For a decade following the identification of the PSEN loci, there was uncertainty regarding whether PRESENILIN proteins were γ-secretases or the only source of γ-secretase activity. For example, in 2001, Armogida et al. [29] showed that mouse embryonic fibroblasts that apparently lacked Psen1 and Psen2 gene activity, indeed lost the ability to cleave within the transmembrane domain of an introduced Notch1 protein γ-secretase substrate. However, they could still produce 40 and 42 amino acid residue forms of Aβ (Aβ40 and Aβ42) from endogenous mouse AβPP. In 2002, Wilson et al. [30] showed that neurons harvested from mouse embryos lacking Psen1 and Psen2 activity could still produce, specifically, Aβ42 in the endoplasmic reticulum (ER)/intermediate compartment indicating the presence of an additional γ-secretase activity in the early secretory pathway. In 2003, Taniguchi et al. fractionated membranes from cells lacking PSEN1 and PSEN2 activity and identified a fraction with apparent γ-secretase activity but lacking PSEN protein [31]. Lai et al. [32] in 2006 analyzed γ-secretase-like activity in the membranes of blastocyst-derived cells and saw continued production of Aβ that could not be inhibited with the γ-secretase inhibitor L-685,458. However, the activity could be inhibited with the general aspartyl protease inhibitor pepstatin A. The production of Aβ was also observed in membranes from blastocyst-derived cells lacking PSEN proteins. Interestingly, the optimal pH for production of Aβ40 and Aβ42 by this activity was pH 6.0 compared to the measured optimum pH for Aβ production when the L-685,458 was not present of closer to pH 7.0. This suggests that the two activities may be distributed in different subcellular compartments. The PSEN-independent γ-secretase-like activity was also responsible for a greater proportion of total Aβ42 production than of total Aβ40. Other evidence that PRESENILINs might not be essential for production of Aβ included that expression of human AβPP in a yeast species apparently lacking PRESENILIN orthologs, Pichia pastoris, nevertheless permitted formation of Aβ peptides [33]. However, the PRESENILINs were, ultimately, conclusively shown to function as γ-secretases by the demonstration that transition state analogue inhibitors of γ-secretase bind to the PSENs [34], by reconstruction of the enzyme complex (consisting of the four proteins NCSTN, PSENEN, APH1 and PSEN) in the yeast Saccharomyces cerevisiae [17] and by the demonstration that recombinant PSEN alone, when expressed in and purified from bacteria and then reconstituted into liposomes, retained some ability to cleave AβPP [35].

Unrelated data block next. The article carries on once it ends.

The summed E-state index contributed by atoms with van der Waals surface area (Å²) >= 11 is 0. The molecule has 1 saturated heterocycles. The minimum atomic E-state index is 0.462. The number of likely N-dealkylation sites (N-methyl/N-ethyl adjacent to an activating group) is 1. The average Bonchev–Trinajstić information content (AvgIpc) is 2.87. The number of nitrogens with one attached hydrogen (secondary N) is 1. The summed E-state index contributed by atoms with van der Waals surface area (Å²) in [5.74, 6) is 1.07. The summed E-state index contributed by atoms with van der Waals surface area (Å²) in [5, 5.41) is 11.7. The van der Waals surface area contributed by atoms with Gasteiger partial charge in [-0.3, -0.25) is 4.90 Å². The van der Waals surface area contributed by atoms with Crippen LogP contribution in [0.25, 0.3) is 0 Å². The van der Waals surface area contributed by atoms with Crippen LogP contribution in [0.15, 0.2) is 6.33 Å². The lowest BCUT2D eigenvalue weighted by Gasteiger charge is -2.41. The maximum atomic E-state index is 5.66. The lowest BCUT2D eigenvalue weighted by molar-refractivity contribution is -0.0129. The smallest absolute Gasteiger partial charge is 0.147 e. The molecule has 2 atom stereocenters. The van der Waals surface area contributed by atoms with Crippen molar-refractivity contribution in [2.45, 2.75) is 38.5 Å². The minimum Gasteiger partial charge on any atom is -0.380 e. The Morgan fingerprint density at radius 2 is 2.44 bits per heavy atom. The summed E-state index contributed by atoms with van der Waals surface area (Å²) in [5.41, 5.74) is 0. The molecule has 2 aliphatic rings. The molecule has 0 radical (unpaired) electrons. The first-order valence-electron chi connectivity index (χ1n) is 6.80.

The studies above suggest that a non-PSEN-dependent form of γ-secretase-like activity can be present in animal cells and can produce Aβ. One protein that may provide this activity is the acidic aspartyl protease Cathepsin D (CTSD). CTSD is capable of producing Aβ in assays where AβPP fragments equivalent to those produced after cleavage by β-secretase are provided [36, 37]. In human brain, BACE1 protein appears to provide most of the β-secretase activity generating Aβ [38] (although in vitro studies have indicated that CTSD may also cleave AβPP at its β-site raising the possibility that this one protease may be sufficient to produce Aβ from AβPP [39]). CTSD shows maximum activity at pH 3.8 [40] similar to BACE1’s optimum of pH 4.5 [41]. Curiously, BACE1 is nearly inactive at pH 6.0 which is the optimum for the γ-secretase-like activity described by Lai et al. above [32] who also showed that γ-secretase has a pH optimum closer to 7! This is despite the fact that a protein complex has been detected containing both PSEN1 and BACE1 (together with OPIOID RECEPTOR, DELTA-1; OPRD1) [42] indicating that the γ-secretase and β-secretase enzyme activities may (at least in some situations) be spatially co-located. However, to confirm that CTSD provides the γ-secretase-like activity in cells lacking PRESENILINs it will be necessary to analyze Aβ production in triple-mutant cells lacking all of PSEN1, PSEN2, and CTSD.

Finally, it is worth mentioning the fascinating case of another γ-secretase substrate, the NERVE GROWTH FACTOR RECEPTOR, NGFR (p75(NTR)) and its close homolog NRH1. NRH1 is found in non-mammalian vertebrates while a truncated form, NRH2 (also known as NRADD) exists in mammals [43]. The sequence similarity between NGFR and NRH1 points to a relatively recent evolutionary origin by a gene duplication event in vertebrates. However, unlike NGFR, the apparent intramembraneous cleavage of NRH1 (and NRH2) cannot be inhibited by the γ-secretase inhibitors DAPT and WPE [43]. Unpublished preliminary investigation of the zebrafish orthologue of NRH1 in Lardelli’s laboratory supports these observations. However, another report on NRH2/NRADD did see inhibition of cleavage of NRH2 with γ-secretase inhibitors L685,458; DAPT and Compound E [44] and resolution of these conflicting observations is required. Was the common ancestor of the NGFR and NRH1 proteins cleaved by γ-secretase or the “other” unidentified γ-secretase-like enzyme? What determines the susceptibility of a transmembrane protein to γ-secretase cleavage when no clear cleavage site recognition sequence or motif has been identified? [45].